This is the first general monograph on ancient Greek dress in English to be published in more than a century. By applying modern dress theory to the ancient evidence, this book reconstructs the social meanings attached to the dressed body in ancient Greece. Whereas many scholars have focused on individual aspects of ancient Greek dress, from the perspectives of literary, visual, and archaeological sources, this volume synthesizes the diverse evidence and offers fresh insights into this essential aspect of ancient society. Intended to be accessible to nonspecialists as well as classicists, and students as well as academic professionals, this book will find a wide audience.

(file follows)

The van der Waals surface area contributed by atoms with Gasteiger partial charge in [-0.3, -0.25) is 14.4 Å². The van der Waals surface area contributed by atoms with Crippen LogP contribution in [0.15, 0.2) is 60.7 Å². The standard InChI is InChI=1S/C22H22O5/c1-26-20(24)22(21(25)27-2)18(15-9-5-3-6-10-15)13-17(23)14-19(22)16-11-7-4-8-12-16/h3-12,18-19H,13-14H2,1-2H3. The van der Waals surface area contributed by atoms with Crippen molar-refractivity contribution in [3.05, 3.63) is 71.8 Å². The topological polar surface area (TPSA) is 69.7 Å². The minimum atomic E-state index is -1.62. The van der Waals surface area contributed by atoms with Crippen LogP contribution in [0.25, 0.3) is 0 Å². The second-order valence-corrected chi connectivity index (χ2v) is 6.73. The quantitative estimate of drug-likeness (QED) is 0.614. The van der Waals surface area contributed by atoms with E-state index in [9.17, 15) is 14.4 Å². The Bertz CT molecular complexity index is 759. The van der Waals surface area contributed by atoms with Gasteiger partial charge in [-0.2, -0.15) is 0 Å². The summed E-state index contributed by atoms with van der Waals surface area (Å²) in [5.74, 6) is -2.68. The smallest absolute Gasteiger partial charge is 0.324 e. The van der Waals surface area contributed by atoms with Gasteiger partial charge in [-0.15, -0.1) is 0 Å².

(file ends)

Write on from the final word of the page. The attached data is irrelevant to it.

Mireille M. Lee is Professor of History of Art and Classical Studies at Vanderbilt University, Tennessee. She has published widely on various aspects of ancient Greek dress. She has held fellowships from the Center for Advanced Study in the Visual Arts, the American Council of Learned Societies, the Center for Hellenic Studies, the Packard Foundation for the Humanities, and the Whiting Foundation. Her research and teaching focus on gender issues in antiquity and the modern world. She is currently at work on her next book, on the relationship between ancient Greek mirrors and the goddess Aphrodite.